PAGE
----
Lately, there has been a lot of press about the conflict between Amazon and Hachette.
Let’s examine the facts.
- Hachette is one of the Big Five publishers sued by the U.S. Justice Department for collusion in price fixing with Apple.
- Following the resulting settlement, Amazon began negotiating with Hachette for the lowest possible price for Hachette’s titles. Amazon has been known to sell items at a cost lower than what it pays, and it is an aggressive negotiator.
- Amazon stopped displaying a preorder icon for upcoming Hachette titles, which it routinely makes available for other publishers’ forthcoming books.
- The time it took to receive an order from Hachette through Amazon has expanded from three or four days to three or four weeks.
There are at least three ways to look at the conflict between these firms, for conflict it certainly is.
- Amazon is the bad guy for applying pressure against a supplier to drive down its own costs. Amazon is using its platform to stress its value-add: “We help people find and buy things.” Clearly, Amazon does. But is it pushing so hard that poor, already-beleaguered publishers can’t survive?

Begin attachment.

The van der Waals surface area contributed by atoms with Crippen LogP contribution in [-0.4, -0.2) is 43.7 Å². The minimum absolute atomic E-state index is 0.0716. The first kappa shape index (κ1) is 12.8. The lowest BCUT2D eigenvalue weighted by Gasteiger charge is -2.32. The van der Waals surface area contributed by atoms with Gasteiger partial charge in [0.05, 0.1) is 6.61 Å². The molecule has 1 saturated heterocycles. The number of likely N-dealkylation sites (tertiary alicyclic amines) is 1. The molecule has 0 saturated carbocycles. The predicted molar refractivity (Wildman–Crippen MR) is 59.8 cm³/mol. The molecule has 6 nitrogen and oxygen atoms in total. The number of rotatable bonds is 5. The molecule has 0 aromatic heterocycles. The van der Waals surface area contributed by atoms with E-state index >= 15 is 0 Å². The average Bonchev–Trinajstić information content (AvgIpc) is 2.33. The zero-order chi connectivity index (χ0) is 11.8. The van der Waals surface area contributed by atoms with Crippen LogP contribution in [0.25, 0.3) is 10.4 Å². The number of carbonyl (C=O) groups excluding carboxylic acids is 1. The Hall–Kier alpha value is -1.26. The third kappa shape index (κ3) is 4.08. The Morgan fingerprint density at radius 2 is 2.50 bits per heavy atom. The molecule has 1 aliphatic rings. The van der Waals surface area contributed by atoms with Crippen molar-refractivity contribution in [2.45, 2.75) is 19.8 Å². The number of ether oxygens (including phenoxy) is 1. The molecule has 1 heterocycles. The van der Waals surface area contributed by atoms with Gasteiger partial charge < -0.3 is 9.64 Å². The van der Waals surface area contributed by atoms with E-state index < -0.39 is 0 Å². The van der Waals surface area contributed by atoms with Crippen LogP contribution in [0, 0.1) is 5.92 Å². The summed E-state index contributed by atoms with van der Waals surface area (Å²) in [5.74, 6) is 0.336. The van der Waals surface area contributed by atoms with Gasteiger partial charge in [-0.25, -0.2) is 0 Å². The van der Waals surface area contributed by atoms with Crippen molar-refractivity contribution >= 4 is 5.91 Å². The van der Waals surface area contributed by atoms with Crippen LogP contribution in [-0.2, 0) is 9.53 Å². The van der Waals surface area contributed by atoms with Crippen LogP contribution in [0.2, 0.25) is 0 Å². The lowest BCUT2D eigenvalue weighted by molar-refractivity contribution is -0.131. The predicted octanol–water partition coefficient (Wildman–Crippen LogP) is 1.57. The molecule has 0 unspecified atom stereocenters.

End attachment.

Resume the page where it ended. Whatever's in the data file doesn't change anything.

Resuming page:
- Hachette is the bad guy. Indisputably, it is launching a worldwide publicity campaign against Amazon, the distributor trying to drive down Hachette’s profits. It’s possible that the shipping delay isn’t—at least not solely—Amazon’s fault. It could be Hachette’s deliberate slow-down. And as blogger David Gaughram pointed out May 26, Amazon shuns most contact with the press; Hachette is a sophisticated global communications company. Is it any wonder that most of the PR has been favoring Hachette?
- This is an old world versus new world conflict: one publishing paradigm struggling against the other. That’s fun and interesting, but I want to underscore a key issue: At the end, someone in this struggle will make more money, or hold onto a profit margin. However, there is no reason whatsoever to believe that the victory of either party will be of any benefit to either libraries or consumers. Let’s be blunt: Amazon won’t sell ebooks to public libraries at all (other than through OverDrive), and Hachette currently charges libraries three times the consumer cost for its new ebooks.
Libraries were doing better with legacy publishers and print than we’re doing in the world of ebooks with either those same publishers or the ascendant Amazon. But rather than try to restore the past, it’s clear that libraries need to find a path to the future. Right now, neither Hachette nor Amazon is a library friend. Let them fight.
JAMES LARUE is a writer, speaker, and consultant on the future of libraries. He can be reached at jlarue[at]jlarue.com.